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How Sunscreen Helps Protect Against Premature Wrinkles, Hyperpigmentation & More

Does makeup expire? Does sunscreen truly have an effect on how skin ages? Discover how sun exposure can lead to signs of skin aging, such as wrinkles, hyperpigmentation and more.


As most know by now, sunscreen is a non-negotiable in any skincare routine. Not only is it key for lowering your risk of skin cancer, but it can also play a big role in how your skin ages and what, exactly, that looks like. (Pista: Sun spots on skin and budding wrinkles.) And while you may also know what SPF stands for and the differences between chemical and mineral sunscreens, how sun exposure damages skin is still more of a mystery. Here’s a closer look at how sunlight can affect everything from your skin barrier to eye wrinkles — and what you can do about it.

How sun exposure affects your skin

Anyone who’s ever gotten a sunburn knows that too much sun isn’t good for your skin. But while a sunburn comes with a few days of redness and discomfort, there’s more going on than the eye can see.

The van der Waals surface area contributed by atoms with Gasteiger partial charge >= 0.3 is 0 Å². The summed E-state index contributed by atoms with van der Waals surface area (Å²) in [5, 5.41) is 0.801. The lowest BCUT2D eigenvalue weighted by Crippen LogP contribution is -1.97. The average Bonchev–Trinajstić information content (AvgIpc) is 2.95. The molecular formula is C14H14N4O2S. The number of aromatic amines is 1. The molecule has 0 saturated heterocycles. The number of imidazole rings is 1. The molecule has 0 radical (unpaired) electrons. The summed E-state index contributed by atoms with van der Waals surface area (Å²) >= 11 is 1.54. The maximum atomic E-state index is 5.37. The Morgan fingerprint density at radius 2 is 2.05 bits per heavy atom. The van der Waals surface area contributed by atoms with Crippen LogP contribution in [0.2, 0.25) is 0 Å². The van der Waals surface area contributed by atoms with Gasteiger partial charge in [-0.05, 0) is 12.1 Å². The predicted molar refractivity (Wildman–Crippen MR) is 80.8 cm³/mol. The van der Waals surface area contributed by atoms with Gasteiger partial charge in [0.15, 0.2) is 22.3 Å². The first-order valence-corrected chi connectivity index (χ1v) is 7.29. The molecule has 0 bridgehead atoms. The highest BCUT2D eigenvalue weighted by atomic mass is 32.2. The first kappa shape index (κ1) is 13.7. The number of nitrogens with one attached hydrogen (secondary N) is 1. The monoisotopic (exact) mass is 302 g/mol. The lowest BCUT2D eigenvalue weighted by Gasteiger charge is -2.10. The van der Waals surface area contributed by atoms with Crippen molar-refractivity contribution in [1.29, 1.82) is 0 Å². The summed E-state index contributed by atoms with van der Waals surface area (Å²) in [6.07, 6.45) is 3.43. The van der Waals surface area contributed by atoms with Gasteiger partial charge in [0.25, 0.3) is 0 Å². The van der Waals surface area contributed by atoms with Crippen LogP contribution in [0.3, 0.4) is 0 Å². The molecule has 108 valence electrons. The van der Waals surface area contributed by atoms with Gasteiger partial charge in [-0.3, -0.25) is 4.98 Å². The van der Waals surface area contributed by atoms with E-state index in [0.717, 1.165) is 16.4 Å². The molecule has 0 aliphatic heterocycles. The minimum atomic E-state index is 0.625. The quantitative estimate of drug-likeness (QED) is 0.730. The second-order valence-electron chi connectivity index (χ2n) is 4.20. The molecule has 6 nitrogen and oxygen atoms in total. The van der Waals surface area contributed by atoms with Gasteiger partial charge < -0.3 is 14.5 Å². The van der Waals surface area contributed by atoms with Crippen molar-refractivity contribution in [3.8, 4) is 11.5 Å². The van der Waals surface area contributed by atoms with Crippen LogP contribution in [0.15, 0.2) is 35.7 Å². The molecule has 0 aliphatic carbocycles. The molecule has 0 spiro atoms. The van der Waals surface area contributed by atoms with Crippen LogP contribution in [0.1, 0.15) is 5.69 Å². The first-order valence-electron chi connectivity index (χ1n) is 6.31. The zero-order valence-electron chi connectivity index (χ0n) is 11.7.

First, sun exposure has been found to impact the skin barrier1. The skin barrier is in charge of keeping out aggressors, be they harmful bacteria or air pollution, and sealing in good things, such as moisture. Recent research shows that sun exposure can impair healthy function of the skin barrier, leading to inflammation and moisture loss. If your skin feels dry and rough after a day in the sun, that might be why.

Then, there’s the matter of oxidative stress. Sun exposure generates free radicals, which are unstable molecules that damage skin cells in their effort to become stable2. When there are more free radicals than antioxidants — which are known for their ability to neutralize these molecules — the imbalance is known as oxidative stress. And oxidative stress on your skin can have some very visible consequences.

Why sun exposure leads to wrinkles, sun spots, and skin discoloration